Malaria is a group of parasitic diseases common in tropical and subtropical areas. Approximately 300 million cases occur annually worldwide, and one to nearly three million people die of malaria each year with about 90 percent of these deaths occurring in sub-Saharan Africa, with the majority being children. Malaria has been known for centuries, having been described in ancient Greek, Hebrew, and Roman writings and in Chinese and Indian medical chronicles. Efforts to eradicate malaria by draining the swamps around ancient Rome were some of the first successful public health measures recorded. Like most diseases, malaria was originally thought a result of poisonous vapors in the air, and the name of the disease comes form two Italian words, mal (meaningbad) and aria (meaning air).

One of the most predominant health problems in the world, malaria is a much-researched disease. The use of cinchona bark extracts (quinine) as treatment in the early seventeenth century by Peruvian Indians marked the first recognition of malarial fevers as a specific disease, and the clinical observations of malaria made by F. Torti and Thomas Sydenham in the later seventeenth century gave the disease a scientific basis. Malaria is caused by blood parasitesof the genus Plasmodium, which are transmitted to humans by the bite of the female Anopheles mosquito. When an Anopheles mosquito bites a human already infected with malaria, Plasmodia in the human's blood enter the mosquito's body and reproduce in her stomach. The offspring travel to her salivary glands and are transmitted to another human by her bite. In a human, the parasites travel to the liver, reproduce, and form clumps. Several days later, the clumps burst and new Plasmodia are released. Eachparasite then invades a red blood cell and reproduces again. The infected cells rupture, releasing parasites which then invade other cells.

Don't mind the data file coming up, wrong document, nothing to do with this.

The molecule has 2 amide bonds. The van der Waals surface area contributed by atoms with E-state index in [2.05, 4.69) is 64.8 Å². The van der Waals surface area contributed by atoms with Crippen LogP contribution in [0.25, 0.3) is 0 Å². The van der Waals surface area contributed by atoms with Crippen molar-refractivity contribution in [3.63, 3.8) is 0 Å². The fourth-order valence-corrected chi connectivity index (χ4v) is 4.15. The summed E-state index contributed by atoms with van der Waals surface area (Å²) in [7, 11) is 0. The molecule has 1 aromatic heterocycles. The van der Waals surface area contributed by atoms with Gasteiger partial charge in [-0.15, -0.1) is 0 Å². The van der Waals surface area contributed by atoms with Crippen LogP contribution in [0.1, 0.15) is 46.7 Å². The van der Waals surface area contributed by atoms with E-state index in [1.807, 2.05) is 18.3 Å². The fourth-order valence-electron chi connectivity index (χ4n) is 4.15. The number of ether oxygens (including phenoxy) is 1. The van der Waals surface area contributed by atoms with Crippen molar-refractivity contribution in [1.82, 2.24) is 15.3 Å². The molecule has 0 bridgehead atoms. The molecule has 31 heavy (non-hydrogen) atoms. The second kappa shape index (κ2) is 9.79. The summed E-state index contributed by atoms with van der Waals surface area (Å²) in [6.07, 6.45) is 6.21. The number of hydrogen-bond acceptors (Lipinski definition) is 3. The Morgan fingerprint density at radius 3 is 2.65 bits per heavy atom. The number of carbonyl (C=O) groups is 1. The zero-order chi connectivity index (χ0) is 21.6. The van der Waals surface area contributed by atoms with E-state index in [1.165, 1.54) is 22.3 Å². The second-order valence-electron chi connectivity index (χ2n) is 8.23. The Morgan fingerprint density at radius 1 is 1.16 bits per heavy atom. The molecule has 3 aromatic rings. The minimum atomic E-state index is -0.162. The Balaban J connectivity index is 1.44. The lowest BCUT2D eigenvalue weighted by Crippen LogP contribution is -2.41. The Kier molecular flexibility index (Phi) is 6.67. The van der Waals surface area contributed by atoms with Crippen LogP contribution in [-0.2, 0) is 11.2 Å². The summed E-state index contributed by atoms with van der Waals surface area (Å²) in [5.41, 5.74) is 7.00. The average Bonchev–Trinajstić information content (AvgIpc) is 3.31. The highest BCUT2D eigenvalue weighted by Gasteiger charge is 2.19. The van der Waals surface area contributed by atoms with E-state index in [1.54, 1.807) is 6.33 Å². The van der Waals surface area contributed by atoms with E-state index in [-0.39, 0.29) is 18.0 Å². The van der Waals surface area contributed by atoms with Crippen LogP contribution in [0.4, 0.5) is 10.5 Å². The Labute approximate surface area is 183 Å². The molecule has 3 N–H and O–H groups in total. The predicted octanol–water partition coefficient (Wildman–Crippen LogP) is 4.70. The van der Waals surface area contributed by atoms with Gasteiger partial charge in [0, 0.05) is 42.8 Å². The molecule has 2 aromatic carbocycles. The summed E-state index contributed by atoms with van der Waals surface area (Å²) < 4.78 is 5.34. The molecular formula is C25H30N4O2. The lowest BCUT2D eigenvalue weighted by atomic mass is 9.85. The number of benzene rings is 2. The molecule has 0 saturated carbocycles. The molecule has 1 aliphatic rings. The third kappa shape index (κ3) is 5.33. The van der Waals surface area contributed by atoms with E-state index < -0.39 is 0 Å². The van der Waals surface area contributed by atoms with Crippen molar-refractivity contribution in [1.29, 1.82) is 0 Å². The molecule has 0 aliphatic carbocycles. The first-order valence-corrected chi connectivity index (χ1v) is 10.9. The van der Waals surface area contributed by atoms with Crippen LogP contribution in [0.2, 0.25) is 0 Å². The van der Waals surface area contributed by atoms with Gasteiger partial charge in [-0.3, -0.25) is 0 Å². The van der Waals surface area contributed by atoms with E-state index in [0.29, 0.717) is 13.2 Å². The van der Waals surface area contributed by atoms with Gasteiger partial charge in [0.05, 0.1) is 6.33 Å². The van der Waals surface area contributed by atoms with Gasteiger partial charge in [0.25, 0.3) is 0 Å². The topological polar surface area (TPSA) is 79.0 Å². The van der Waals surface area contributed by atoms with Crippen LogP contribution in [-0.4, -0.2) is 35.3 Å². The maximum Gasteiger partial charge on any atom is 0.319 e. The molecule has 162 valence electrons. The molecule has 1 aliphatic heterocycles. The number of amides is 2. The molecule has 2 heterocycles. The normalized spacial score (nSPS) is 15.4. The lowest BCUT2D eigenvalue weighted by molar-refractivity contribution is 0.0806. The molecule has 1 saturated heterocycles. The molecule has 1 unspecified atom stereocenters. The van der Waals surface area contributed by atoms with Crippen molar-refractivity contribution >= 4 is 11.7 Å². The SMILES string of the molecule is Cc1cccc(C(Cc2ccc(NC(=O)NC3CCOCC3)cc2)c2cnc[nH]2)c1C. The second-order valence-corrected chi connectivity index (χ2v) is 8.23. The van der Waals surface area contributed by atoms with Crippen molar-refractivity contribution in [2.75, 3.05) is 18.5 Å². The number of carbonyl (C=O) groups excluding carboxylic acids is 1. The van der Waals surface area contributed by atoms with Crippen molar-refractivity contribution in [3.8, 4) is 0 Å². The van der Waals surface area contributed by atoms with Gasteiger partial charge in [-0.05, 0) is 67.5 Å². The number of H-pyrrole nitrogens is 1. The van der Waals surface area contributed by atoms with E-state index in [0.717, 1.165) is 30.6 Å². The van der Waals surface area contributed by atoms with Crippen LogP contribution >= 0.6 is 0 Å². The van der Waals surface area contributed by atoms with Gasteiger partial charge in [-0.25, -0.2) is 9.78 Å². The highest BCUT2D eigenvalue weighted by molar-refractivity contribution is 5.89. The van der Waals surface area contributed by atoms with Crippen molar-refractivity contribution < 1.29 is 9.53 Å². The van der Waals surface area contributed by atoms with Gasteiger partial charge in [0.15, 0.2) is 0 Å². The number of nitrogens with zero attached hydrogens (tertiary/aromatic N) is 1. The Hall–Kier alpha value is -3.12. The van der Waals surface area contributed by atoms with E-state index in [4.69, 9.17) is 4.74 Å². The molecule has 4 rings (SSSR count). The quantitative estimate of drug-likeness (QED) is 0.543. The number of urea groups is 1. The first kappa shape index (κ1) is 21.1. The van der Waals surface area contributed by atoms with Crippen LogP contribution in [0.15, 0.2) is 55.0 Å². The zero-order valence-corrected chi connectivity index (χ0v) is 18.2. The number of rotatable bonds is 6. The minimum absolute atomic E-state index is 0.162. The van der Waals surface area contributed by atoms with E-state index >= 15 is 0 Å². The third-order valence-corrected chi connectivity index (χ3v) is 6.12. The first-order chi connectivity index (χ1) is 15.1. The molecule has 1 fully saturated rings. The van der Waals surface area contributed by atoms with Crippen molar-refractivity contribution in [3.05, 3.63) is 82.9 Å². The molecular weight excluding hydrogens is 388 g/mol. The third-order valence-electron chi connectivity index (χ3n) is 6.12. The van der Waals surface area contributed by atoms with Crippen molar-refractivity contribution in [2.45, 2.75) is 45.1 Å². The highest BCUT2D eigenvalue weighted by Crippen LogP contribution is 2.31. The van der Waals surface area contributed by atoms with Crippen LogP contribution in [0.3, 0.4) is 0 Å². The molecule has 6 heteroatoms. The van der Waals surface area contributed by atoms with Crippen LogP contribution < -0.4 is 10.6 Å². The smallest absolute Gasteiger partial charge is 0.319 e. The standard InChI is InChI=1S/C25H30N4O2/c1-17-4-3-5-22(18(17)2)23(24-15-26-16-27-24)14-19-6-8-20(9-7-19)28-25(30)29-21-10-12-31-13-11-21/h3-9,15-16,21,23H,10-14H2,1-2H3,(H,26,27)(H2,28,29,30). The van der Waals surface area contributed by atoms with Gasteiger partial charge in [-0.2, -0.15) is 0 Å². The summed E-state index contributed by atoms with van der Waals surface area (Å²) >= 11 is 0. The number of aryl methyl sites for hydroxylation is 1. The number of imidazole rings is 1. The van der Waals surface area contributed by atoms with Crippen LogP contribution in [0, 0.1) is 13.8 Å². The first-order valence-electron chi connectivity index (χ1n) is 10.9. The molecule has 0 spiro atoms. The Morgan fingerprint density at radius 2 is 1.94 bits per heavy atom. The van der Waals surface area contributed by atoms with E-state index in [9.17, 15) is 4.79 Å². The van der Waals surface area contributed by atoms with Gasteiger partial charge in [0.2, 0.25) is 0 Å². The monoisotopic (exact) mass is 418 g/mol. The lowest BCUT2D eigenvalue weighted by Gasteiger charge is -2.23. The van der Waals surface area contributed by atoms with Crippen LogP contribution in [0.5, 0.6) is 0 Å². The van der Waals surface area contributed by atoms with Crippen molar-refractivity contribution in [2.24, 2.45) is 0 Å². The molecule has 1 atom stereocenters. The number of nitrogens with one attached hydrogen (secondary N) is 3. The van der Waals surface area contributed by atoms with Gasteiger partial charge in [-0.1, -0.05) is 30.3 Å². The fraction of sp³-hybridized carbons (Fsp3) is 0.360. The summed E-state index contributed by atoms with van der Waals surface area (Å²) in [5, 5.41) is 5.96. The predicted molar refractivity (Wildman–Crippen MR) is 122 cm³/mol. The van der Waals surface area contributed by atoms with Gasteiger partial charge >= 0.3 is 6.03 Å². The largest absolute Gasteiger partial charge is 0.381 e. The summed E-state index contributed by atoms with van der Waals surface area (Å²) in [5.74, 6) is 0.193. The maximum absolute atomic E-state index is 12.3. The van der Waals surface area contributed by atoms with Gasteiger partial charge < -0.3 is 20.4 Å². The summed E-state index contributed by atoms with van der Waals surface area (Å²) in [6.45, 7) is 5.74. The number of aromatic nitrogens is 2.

Charles Louis Alphonse Laveran (1845-1922) first discovered parasites in a malaria patient's blood in 1880, demonstrating its parasitic origin to those doubtful scientists who expected Louis Pasteur's discovery of bacteria to explain all illnesses. Laveran's theory was validated in 1886 by the renowned histologist Camillo Golgi, who identified two distinct human malaria parasites (Plasmodium vivax and P. malariae ) by examining the blood of malaria patients. Golgi discovered the life cycle of these parasites and correctly concluded that they divide at regular intervals. Each division causes a corresponding attack of fever in the human host.